By Peter Klein | SVP, Media Services
Editor’s note: The following post was originally published in mThink / Revenue Performance magazine.
It has been a busy summer for online marketing professionals. LeadsCon East and Affiliate Summit East were scheduled three weeks apart, making scheduling and planning for these important events somewhat more complicated than in years past.
Despite the close proximity of the two shows, each continues to offer a different kind of value.
LeadsCon attracts a more advanced professional group, one that leans toward advertisers, brands and the professional services end of the online marketing business. Transparency, lead quality and government regulations are repeatedly covered topics.
By comparison, Affiliate Summit focuses more on the tactical aspects of affiliate and performance marketing. It’s aimed at the beginner and intermediate affiliate marketers, with seminars and workshops on website optimization, blogger relations, SEO and finding the right affiliate network.
LeadsCon East Recap
LeadsCon East, which took place July 23–25 at the Midtown Hilton in New York City, was a solid show. This focus of this year’s show seemed to be new service products for lead verification and quality monitoring, which was encouraging. Several agencies and brand managers spoke on the various panels, and I know they want to hear what affiliate marketers, networks and agencies are doing to make sure they receive quality leads and that their online assets are protected.
My favorite panel was “With So Many Solutions, Why Are There Still So Many $#!*Y Leads?” This perfectly sums up the state of performance marketing. Yes, there are tons of great services in the marketplace, and many were on display at LeadsCon East. However, given that there is no self-regulation in the industry, little uniformity and almost no quality standards across the various industry networks, these problems will continue to exist. As I wrote in my recent print column, “The Lead Generation Marketplace Grows Up,” summer issue of Revenue Performance magazine, it should be mandatory to have compliance services in place to survive as an affiliate network.
The fact that LeadsCon founder Jay Weintraub had the foresight to organize a panel that focused specifically on accountability and compliance issues was music to my ears. It is consistent with my belief that the online marketing industry will continue to evolve along the lines of “Online Darwinism” — the gradual and natural selection of only the most hardy and legitimate agencies and marketers.
Worth noting, too, is that there was some very interesting corporate marketing that took place. Branding that caught my attention included orange sneakers given out by LeadiD to huge advertising on the largest halal cart vendor in New York — right in front of the Hilton.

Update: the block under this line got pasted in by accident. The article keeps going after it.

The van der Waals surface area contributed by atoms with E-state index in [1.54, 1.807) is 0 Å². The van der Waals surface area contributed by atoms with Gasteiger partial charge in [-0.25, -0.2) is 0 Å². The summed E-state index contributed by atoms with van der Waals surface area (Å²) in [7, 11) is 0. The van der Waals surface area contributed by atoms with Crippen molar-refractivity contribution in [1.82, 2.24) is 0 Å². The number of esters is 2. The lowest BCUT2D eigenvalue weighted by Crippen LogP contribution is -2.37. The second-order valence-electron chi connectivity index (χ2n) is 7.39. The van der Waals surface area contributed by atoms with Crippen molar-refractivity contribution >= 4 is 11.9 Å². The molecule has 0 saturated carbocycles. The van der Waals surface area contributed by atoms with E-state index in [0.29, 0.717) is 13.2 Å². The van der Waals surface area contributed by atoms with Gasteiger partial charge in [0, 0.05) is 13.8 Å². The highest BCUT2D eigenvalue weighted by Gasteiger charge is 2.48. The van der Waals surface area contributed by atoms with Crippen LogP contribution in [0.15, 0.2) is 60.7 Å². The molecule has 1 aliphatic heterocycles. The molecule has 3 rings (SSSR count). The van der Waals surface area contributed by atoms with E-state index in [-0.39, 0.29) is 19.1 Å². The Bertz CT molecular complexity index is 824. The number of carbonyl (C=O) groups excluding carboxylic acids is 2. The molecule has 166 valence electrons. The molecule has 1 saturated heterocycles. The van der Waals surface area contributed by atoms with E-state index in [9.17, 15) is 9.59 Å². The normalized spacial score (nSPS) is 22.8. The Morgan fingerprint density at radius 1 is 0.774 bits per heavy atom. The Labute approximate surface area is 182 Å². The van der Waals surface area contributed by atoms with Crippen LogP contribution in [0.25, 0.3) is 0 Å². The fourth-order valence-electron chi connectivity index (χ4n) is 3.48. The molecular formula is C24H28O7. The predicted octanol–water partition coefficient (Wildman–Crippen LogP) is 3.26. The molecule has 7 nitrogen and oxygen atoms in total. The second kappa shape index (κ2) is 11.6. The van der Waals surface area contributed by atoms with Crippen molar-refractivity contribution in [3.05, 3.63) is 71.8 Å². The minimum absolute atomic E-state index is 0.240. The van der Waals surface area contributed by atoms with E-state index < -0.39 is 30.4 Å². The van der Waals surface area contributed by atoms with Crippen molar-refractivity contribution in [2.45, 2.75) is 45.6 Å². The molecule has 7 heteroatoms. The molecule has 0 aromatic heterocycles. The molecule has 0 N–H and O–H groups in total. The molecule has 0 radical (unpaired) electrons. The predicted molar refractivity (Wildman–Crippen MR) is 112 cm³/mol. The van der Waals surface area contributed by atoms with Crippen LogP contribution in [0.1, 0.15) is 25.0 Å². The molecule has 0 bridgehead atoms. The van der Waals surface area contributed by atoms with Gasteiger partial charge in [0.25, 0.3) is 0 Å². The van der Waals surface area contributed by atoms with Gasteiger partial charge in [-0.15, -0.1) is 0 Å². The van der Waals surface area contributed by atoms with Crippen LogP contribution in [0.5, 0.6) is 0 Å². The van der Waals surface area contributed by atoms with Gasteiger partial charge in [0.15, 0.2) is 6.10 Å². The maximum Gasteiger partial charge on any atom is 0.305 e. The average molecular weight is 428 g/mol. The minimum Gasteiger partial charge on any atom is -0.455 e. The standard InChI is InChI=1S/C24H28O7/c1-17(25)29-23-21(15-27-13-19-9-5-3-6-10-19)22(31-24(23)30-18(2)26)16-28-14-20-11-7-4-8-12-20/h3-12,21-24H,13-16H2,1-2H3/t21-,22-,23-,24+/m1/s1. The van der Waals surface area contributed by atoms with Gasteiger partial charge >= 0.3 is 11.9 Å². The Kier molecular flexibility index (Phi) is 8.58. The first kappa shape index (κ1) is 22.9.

Affiliate Summit East Recap
Affiliate Summit East followed from Aug. 12–14. Mobile and traditional online lead generation were both significant areas of focus.
The event was best described to me as “LobbyCon. The industry took over every square inch of the Hilton lobby and its bars, lounges and restaurants.
- There were many companies on site with a derivation of the word “mob” in their name. Each seemed to be discussing mobile campaigns, form designs, optimization, devices … you name it. It is still too early for anyone to have a clear sense as to what is working, which is what breeds all the anticipation and excitement of finding the next winners and likely explains why these “mob”-focused companies are the latest crop of entrants into the affiliate marketing space.
- The pros of this year’s Affiliate Summit East: a large attendance; “Meet Market” event on a Sunday that was full of energy; a full day of exhibit hours; and great evening entertainment.
- The cons: those in attendance were mainly of the junior-level variety; the abundance of “job hoppers” looking for their next career opportunity; and the fact that are simply too many days (three) to exhibit.
Both LeadsCon East and Affiliate Summit East continue to grow and give much-needed exposure to new entrants in the performance and affiliate marketing industries. Unfortunately, a few of the old standby companies, such as Epic Media, have either disappeared or been restructured. This is indicative of our industry over the last decade. Although there is occasional contraction in certain areas, new channels continue to emerge, such as mobile, rich display and monitoring services.
The future possibilities of online and affiliate marketing continue to be exciting as we target a world that is attached to billions of PCs, tablets, smartphones and other mobile devices. LeadsCon East and Affiliate Summit East provide a sense of the vast potential to tap into these growing markets — so long as the industry continues to move toward greater accountability and compliance.
Peter Klein is senior vice president of media services at MediaWhiz, a full-service integrated digital media agency. He is responsible for the agency’s performance marketing divisions, including the MonetizeIt affiliate network, data acquisition and its media-buying practices. MediaWhiz is part of the Hyper Marketing Inc. agency network.